The really big change from earlier versions are those rival factions – you can either obliterate them by conquering all their territory, or build alliances with them by doing stuff for them (or just skilled politics). This does add some extra considerations and tactics. Befriending gangs is relatively easy; you cede them territory and send talented leaders to parlay with them. Fighting against them takes a lot of time and effort, tending to devolve into trench warfare; defence is way stronger than attack, so you generally want to defend first, let the enemy waste their forces in offence, and only counterattack when unopposed. There are no ceasefires; the only way to be safe is to capture all their territory. In other words, fighting humans is just like fighting zombies, only more so.
Aside from gangs, the mechanical gameplay doesn’t grow too much over the course of a campaign: you just go through the same stages over and over. Particularly in bigger cities, this can get grindy. The game does introduce some elaborations as things progress, but this rarely makes for a new kind of challenge. Take bridges, for instance. Initially you’re working on an open grid of a city without much structure or large-scale geography; but then you hit some maps where the city is divided by rivers. Introducing chokepoints should complicate things. But in the end, the rivers make your life easier (fewer borders to defend) without adding much of a problem (rival factions aren’t any good at seizing and defending bridges).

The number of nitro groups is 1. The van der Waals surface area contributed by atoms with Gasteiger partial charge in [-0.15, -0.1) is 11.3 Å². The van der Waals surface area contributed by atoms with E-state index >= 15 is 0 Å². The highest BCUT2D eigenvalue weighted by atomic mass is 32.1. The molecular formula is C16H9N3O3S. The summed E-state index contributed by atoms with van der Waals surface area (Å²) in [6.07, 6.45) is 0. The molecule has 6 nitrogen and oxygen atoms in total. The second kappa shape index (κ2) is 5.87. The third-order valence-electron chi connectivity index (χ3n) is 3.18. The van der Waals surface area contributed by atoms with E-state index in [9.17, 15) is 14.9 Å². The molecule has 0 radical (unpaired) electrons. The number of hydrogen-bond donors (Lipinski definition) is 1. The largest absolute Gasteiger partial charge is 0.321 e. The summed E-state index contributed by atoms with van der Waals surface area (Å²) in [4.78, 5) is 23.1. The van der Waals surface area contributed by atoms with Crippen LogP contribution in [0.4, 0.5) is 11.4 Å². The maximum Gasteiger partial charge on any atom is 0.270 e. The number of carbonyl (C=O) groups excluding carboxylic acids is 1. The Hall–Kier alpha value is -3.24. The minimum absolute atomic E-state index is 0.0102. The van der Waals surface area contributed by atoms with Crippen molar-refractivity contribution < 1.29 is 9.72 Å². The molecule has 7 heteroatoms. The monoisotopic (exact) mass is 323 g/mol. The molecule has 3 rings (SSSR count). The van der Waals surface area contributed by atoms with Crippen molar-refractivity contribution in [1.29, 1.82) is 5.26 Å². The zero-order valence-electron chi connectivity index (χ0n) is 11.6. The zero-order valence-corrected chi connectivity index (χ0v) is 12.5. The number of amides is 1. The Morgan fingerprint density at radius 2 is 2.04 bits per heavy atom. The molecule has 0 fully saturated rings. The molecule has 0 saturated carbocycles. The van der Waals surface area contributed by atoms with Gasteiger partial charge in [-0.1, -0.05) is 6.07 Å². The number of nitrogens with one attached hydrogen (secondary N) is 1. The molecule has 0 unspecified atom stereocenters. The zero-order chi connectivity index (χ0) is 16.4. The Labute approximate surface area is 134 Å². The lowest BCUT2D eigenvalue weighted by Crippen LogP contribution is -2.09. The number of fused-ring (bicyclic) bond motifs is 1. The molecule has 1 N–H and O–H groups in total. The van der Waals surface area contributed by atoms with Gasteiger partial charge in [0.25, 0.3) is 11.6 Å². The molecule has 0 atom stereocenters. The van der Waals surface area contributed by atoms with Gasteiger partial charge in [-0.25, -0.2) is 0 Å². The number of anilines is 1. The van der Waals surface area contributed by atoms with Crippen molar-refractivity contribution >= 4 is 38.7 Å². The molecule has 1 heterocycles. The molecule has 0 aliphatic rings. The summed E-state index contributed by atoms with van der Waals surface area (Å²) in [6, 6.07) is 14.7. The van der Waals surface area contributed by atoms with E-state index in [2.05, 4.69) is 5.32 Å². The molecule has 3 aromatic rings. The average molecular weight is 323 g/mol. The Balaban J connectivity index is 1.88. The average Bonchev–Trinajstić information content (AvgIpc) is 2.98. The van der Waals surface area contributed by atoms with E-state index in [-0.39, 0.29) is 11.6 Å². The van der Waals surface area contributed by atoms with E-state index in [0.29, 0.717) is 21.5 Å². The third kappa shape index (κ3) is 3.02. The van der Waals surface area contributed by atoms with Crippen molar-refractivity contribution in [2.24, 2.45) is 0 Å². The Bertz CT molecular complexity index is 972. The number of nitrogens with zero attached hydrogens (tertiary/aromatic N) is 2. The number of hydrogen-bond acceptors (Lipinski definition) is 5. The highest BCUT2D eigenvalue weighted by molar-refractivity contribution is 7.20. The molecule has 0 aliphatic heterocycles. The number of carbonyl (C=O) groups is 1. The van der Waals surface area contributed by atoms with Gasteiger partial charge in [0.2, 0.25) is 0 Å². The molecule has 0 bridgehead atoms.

More significant to me, though, was the expansion’s effect on the game’s meaning. The cool thing about the first two Rebuild games was that they tackled post-apocalypse not as a libertarian playground, an opportunity to remake society in your image, or a state of total and crushing despair, but as a challenge to be overcome through communal effort. Rebuild has, at base, a lot of faith in the importance and resilience of society. Your town got fucked up, but you’re taking it back, together.